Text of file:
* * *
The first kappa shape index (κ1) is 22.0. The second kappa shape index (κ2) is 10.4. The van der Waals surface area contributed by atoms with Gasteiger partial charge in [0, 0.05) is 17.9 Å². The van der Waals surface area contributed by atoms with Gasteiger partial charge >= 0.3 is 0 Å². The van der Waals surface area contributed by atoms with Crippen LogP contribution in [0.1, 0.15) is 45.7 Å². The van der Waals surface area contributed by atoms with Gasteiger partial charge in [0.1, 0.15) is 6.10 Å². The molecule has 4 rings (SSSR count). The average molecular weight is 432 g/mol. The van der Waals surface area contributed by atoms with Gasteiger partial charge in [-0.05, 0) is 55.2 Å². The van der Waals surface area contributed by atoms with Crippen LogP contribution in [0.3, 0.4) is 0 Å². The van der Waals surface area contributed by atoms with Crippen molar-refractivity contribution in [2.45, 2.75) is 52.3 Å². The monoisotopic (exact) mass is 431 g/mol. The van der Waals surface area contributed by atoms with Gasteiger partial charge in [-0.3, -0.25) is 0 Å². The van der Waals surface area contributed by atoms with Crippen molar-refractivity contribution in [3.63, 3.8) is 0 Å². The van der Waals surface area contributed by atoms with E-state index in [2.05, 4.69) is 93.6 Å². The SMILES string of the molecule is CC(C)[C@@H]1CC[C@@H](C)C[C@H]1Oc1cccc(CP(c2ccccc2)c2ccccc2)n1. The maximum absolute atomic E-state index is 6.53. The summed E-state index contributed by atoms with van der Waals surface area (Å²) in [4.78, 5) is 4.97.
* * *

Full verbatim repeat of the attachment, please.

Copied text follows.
The first kappa shape index (κ1) is 22.0. The second kappa shape index (κ2) is 10.4. The van der Waals surface area contributed by atoms with Gasteiger partial charge in [0, 0.05) is 17.9 Å². The van der Waals surface area contributed by atoms with Gasteiger partial charge >= 0.3 is 0 Å². The van der Waals surface area contributed by atoms with Crippen LogP contribution in [0.1, 0.15) is 45.7 Å². The van der Waals surface area contributed by atoms with Gasteiger partial charge in [0.1, 0.15) is 6.10 Å². The molecule has 4 rings (SSSR count). The average molecular weight is 432 g/mol. The van der Waals surface area contributed by atoms with Gasteiger partial charge in [-0.05, 0) is 55.2 Å². The van der Waals surface area contributed by atoms with Crippen LogP contribution in [0.3, 0.4) is 0 Å². The van der Waals surface area contributed by atoms with Crippen molar-refractivity contribution in [2.45, 2.75) is 52.3 Å². The monoisotopic (exact) mass is 431 g/mol. The van der Waals surface area contributed by atoms with Gasteiger partial charge in [-0.3, -0.25) is 0 Å². The van der Waals surface area contributed by atoms with Crippen molar-refractivity contribution in [3.63, 3.8) is 0 Å². The van der Waals surface area contributed by atoms with E-state index in [2.05, 4.69) is 93.6 Å². The SMILES string of the molecule is CC(C)[C@@H]1CC[C@@H](C)C[C@H]1Oc1cccc(CP(c2ccccc2)c2ccccc2)n1. The maximum absolute atomic E-state index is 6.53. The summed E-state index contributed by atoms with van der Waals surface area (Å²) in [4.78, 5) is 4.97.